Tongue tie is a condition in which the bottom of the tongue is attached to the floor of the mouth by a band of tissue called the lingual frenulum.
This connection restricts the free movement (range of motion) of the tongue's tip.
The exact cause of tongue tie is not known.
Genes may be involved, because tongue tie is reported more often in some families.
In a newborn or infant, the symptoms of tongue tie are similar to the symptoms in any child who is having problems with breast feeding, including:
- Acting irritable or fussy, even after feeding
- Difficulty creating or maintaining suction. The infant may become tired in 1 or 2 minutes, or fall asleep before eating enough.
- Poor weight gain or weight loss
- Problems latching onto the nipple. The infant may just chew on the nipple instead.
The breast-feeding mother may have problems with breast pain, plugged milk ducts, or painful breasts, and may feel frustrated.
Exams and Tests
Most experts do not recommend that health care providers examine newborns for tongue tie unless there are breast-feeding problems.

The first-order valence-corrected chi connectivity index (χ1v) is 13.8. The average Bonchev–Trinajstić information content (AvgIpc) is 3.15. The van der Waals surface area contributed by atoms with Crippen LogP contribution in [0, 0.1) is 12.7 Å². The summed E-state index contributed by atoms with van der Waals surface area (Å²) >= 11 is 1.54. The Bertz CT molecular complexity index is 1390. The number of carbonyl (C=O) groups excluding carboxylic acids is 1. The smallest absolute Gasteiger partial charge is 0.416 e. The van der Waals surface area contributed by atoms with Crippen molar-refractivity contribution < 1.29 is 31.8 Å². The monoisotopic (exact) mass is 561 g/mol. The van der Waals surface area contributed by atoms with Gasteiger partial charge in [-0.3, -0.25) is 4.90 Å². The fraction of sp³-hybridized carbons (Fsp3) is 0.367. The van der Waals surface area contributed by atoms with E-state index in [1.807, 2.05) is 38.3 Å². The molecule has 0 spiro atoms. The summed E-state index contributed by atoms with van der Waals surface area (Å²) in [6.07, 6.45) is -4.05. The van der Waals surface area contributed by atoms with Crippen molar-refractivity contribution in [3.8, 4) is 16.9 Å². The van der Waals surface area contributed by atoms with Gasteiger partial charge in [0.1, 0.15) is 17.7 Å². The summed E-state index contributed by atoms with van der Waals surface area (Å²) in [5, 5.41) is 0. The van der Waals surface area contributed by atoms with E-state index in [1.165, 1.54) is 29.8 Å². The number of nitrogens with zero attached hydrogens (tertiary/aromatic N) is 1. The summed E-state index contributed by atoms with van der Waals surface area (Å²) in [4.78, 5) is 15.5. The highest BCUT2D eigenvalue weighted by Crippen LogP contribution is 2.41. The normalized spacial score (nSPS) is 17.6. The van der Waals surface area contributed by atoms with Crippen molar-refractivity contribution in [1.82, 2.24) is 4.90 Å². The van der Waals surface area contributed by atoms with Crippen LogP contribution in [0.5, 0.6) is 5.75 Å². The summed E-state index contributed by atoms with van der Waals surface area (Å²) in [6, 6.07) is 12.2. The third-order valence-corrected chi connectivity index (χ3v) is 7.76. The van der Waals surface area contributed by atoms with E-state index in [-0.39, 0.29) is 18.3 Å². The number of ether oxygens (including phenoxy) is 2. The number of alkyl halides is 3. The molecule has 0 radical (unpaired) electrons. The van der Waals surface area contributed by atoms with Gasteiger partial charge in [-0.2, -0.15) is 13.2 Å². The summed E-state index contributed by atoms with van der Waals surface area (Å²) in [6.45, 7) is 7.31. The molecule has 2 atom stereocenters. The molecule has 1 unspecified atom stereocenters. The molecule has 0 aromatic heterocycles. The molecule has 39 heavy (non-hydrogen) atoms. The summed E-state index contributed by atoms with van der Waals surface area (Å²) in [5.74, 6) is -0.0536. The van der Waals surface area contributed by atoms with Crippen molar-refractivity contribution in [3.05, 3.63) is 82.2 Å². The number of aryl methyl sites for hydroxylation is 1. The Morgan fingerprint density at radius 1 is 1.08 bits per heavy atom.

Most health care providers only consider tongue tie when:
- The mother and baby have had problems establishing breast-feeding
- The mother has received at least 2 to 3 days of support from a breast-feeding (lactation) specialist
Most breast-feeding problems can be easily managed with a variety of strategies.
If you run into any problems, talk to a lactation consultant (a person who specializes in breast feeding).
Surgery is seldom necessary, but if it is needed, it involves cutting the tissue under the tongue. This surgery is called a frenulotomy.
Most often, this procedure is done in the doctor's office. Infection or bleeding afterwards are possible, but rare.
Surgery for more severe cases is done in a hospital operating room. A surgical reconstruction procedure called a z-plasty closure may be needed to prevent scar tissue from forming.
On rare occasions, tongue tie has been associated with tooth, swallowing, or speech problems.
Hall DM, Renfrew MJ. Tongue tie. Arch Dis Child. 2005;90:1211-1215. Review. Erratum in: Arch Dis Child. 2006;91:797.
Wyllie R. Common lesions of the oral soft tissues. In: Kliegman RM, Behrman RE, Jenson HB, Stanton BF, eds. Nelson Textbook of Pediatrics. 18th ed. Philadelphia, Pa: Saunders Elsevier; 2007:chap 312.
Neil K. Kaneshiro, MD, MHA, Clinical Assistant Professor of Pediatrics, University of Washington School of Medicine. Also reviewed by David Zieve, MD, MHA, Medical Director, A.D.A.M., Inc.
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